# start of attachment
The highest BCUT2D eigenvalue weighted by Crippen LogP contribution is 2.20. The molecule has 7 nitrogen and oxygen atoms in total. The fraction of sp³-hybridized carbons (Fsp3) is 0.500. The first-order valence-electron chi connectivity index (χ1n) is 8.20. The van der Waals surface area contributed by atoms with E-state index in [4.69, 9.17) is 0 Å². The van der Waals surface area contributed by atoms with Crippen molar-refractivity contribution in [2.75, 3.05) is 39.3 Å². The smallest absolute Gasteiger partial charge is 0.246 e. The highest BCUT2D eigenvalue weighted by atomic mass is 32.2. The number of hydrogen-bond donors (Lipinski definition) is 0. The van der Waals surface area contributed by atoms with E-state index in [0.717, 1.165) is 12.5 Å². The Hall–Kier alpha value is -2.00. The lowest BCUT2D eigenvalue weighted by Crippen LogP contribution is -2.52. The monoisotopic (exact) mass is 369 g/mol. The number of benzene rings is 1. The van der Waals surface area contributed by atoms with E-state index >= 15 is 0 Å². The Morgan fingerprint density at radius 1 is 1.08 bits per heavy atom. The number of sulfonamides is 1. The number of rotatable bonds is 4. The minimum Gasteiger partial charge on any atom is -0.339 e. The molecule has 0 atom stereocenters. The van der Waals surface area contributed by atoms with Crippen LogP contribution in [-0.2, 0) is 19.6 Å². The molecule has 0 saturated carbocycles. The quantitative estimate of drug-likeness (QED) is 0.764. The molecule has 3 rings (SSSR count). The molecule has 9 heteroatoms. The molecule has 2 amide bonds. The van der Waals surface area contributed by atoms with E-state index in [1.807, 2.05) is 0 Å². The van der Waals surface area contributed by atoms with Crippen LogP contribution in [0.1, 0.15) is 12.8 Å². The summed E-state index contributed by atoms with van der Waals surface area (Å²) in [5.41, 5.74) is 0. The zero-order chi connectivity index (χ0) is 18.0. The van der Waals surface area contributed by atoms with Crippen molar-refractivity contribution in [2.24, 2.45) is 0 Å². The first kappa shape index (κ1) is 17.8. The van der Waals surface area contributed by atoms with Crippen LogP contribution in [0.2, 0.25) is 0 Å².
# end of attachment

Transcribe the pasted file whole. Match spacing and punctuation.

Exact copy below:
The highest BCUT2D eigenvalue weighted by Crippen LogP contribution is 2.20. The molecule has 7 nitrogen and oxygen atoms in total. The fraction of sp³-hybridized carbons (Fsp3) is 0.500. The first-order valence-electron chi connectivity index (χ1n) is 8.20. The van der Waals surface area contributed by atoms with E-state index in [4.69, 9.17) is 0 Å². The van der Waals surface area contributed by atoms with Crippen molar-refractivity contribution in [2.75, 3.05) is 39.3 Å². The smallest absolute Gasteiger partial charge is 0.246 e. The highest BCUT2D eigenvalue weighted by atomic mass is 32.2. The number of hydrogen-bond donors (Lipinski definition) is 0. The van der Waals surface area contributed by atoms with E-state index in [0.717, 1.165) is 12.5 Å². The Hall–Kier alpha value is -2.00. The lowest BCUT2D eigenvalue weighted by Crippen LogP contribution is -2.52. The monoisotopic (exact) mass is 369 g/mol. The number of benzene rings is 1. The van der Waals surface area contributed by atoms with E-state index >= 15 is 0 Å². The Morgan fingerprint density at radius 1 is 1.08 bits per heavy atom. The number of sulfonamides is 1. The number of rotatable bonds is 4. The minimum Gasteiger partial charge on any atom is -0.339 e. The molecule has 0 atom stereocenters. The van der Waals surface area contributed by atoms with Crippen LogP contribution in [-0.2, 0) is 19.6 Å². The molecule has 0 saturated carbocycles. The quantitative estimate of drug-likeness (QED) is 0.764. The molecule has 3 rings (SSSR count). The molecule has 9 heteroatoms. The molecule has 2 amide bonds. The van der Waals surface area contributed by atoms with E-state index in [1.807, 2.05) is 0 Å². The van der Waals surface area contributed by atoms with Crippen LogP contribution in [0.1, 0.15) is 12.8 Å². The summed E-state index contributed by atoms with van der Waals surface area (Å²) in [5.41, 5.74) is 0. The zero-order chi connectivity index (χ0) is 18.0. The van der Waals surface area contributed by atoms with Crippen molar-refractivity contribution in [2.24, 2.45) is 0 Å². The first kappa shape index (κ1) is 17.8. The van der Waals surface area contributed by atoms with Crippen LogP contribution in [0.2, 0.25) is 0 Å².